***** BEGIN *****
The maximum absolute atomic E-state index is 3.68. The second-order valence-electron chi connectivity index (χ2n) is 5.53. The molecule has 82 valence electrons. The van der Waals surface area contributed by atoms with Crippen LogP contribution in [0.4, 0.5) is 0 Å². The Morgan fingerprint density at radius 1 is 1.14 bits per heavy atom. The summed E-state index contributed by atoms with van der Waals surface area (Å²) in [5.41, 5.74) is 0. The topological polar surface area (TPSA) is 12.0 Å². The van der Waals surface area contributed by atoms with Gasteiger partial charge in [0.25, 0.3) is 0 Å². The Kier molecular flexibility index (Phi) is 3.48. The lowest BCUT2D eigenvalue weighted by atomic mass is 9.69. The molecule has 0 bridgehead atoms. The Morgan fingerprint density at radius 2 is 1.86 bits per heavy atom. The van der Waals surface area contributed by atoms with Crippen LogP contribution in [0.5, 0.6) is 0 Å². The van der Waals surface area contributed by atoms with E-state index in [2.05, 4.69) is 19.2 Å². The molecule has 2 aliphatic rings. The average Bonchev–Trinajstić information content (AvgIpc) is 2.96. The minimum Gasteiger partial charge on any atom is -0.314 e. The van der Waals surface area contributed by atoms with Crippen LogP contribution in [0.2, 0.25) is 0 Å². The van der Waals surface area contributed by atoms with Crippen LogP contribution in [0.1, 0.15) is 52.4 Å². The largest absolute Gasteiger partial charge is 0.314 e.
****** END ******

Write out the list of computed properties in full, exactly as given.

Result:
The maximum absolute atomic E-state index is 3.68. The second-order valence-electron chi connectivity index (χ2n) is 5.53. The molecule has 82 valence electrons. The van der Waals surface area contributed by atoms with Crippen LogP contribution in [0.4, 0.5) is 0 Å². The Morgan fingerprint density at radius 1 is 1.14 bits per heavy atom. The summed E-state index contributed by atoms with van der Waals surface area (Å²) in [5.41, 5.74) is 0. The topological polar surface area (TPSA) is 12.0 Å². The van der Waals surface area contributed by atoms with Gasteiger partial charge in [0.25, 0.3) is 0 Å². The Kier molecular flexibility index (Phi) is 3.48. The lowest BCUT2D eigenvalue weighted by atomic mass is 9.69. The molecule has 0 bridgehead atoms. The Morgan fingerprint density at radius 2 is 1.86 bits per heavy atom. The van der Waals surface area contributed by atoms with Crippen LogP contribution in [0.5, 0.6) is 0 Å². The van der Waals surface area contributed by atoms with E-state index in [2.05, 4.69) is 19.2 Å². The molecule has 2 aliphatic rings. The average Bonchev–Trinajstić information content (AvgIpc) is 2.96. The minimum Gasteiger partial charge on any atom is -0.314 e. The van der Waals surface area contributed by atoms with Crippen LogP contribution in [0.2, 0.25) is 0 Å². The van der Waals surface area contributed by atoms with Crippen LogP contribution in [0.1, 0.15) is 52.4 Å². The largest absolute Gasteiger partial charge is 0.314 e.